The Advance Care Directive (ACD) is a a new document introduced in Victoria to assist in advance care management (see the videos below). The ACD empowers a person to make clear legal arrangements for their future health treatment, end of life care, preferred living arrangements and other personal matters. The ACD replaces the Enduring Power of Guardianship and Enduring Power of Attorney (Medical Treatment), and works in conjunction with the new Appointment of Medical Treatment Decision Maker.
What is an Advance Care Directive?
NOTE: For a quick overview of the ways an Advance Care Directive can assist you, see the set of short (90 seconds) videos at the bottom of this page.
In Victoria, an ACD is the only legally recognised document that a person can create in order to communicate and confirm their medical treatment preferences. It only comes into effect if you are unable to make your own decisions, and allows you to refuse or withdraw medical treatment and consent to the commencement of treatments. It also allows for instructional directives and values directives.
When making your ACD you can:
- write down your values and preferences for your future medical treatment as a way to guide your Medical Treatment Decision Maker (known as your “values directives“); and
- make statements that are legally binding on your health practitioners, in which you can consent to, or refuse specific kinds of future medical treatment, including mental health treatment (known as your “instructional directive“)
By making an ACD while you have the capacity to do so, you provide instructions and guidance to those who will become responsible for caring for you in the event that you can no longer make decisions for yourself, whether this is through temporary incapacity (accident or illness), age related loss of capacity, or end of life.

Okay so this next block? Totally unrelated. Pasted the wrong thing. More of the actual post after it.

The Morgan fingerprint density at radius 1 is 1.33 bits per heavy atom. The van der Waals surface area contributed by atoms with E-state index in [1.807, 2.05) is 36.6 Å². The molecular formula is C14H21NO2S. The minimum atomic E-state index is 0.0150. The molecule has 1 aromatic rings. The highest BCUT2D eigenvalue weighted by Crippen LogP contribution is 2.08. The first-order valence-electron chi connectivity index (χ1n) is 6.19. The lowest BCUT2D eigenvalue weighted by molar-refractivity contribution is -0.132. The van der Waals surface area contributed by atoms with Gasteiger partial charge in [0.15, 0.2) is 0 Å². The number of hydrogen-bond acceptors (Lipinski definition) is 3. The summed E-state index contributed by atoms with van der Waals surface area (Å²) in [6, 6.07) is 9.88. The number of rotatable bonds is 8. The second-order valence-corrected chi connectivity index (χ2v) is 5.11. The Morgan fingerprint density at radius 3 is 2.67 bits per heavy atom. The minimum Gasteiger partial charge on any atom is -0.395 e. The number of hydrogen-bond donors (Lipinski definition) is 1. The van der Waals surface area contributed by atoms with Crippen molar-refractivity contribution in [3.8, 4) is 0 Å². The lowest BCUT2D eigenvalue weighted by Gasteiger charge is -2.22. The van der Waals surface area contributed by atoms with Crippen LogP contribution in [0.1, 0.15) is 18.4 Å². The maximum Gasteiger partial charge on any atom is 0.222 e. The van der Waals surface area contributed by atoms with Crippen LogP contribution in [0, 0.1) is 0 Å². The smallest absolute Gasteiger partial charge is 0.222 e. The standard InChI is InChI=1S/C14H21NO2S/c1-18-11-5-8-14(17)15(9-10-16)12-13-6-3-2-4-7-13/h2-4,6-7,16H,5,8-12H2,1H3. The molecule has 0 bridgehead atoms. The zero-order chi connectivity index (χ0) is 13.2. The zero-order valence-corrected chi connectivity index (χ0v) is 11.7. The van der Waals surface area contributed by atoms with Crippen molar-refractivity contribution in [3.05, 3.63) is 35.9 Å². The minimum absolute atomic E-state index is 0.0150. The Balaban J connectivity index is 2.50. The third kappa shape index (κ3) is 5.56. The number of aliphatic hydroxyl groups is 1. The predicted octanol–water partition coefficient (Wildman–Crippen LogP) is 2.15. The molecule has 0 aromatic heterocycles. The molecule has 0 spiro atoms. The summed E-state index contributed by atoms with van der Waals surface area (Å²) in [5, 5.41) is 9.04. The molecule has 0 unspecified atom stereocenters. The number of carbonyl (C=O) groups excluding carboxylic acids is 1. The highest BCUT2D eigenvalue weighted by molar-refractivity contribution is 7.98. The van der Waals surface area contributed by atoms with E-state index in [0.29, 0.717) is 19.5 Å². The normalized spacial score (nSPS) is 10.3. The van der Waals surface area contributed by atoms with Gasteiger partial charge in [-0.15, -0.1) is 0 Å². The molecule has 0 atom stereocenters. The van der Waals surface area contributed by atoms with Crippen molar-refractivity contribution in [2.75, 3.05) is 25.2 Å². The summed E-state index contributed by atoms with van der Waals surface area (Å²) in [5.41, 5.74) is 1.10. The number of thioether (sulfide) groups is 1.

Who can make an Advance Care Directive?
Any person who is over the age of 18 years and has full capacity can make an Advance Care Directive.
When should I make my Advance Care Directive?
Now! You cannot make an ACD after you have lost capacity, and an ACD only comes into effect when the maker loses capacity, whether temporarily or permanently.
What should I consider when making my Advance Care Directive?
NOTE: For a quick overview of the ways an ACD can assist you, see the set of short (90 seconds) videos at the bottom of this page.
Some of the things you may wish to consider when making your ACD may include the following:
- What matters most in my life? What does “living well” mean to me?
- What worries me most about the future?
- For me, unacceptable outcomes of medical treatment after illness or injury are (e.g. loss of independence, high-level care, being unable to communicate or to recognise people).
- What religious or cultural matters have significance for me?
- Are there other people I would like involved in discussions about my care?
- If I am nearing death, what things would be important to me?
- Do I want to be considered for organ donation?
How much detail is required in my Advance Care Directive?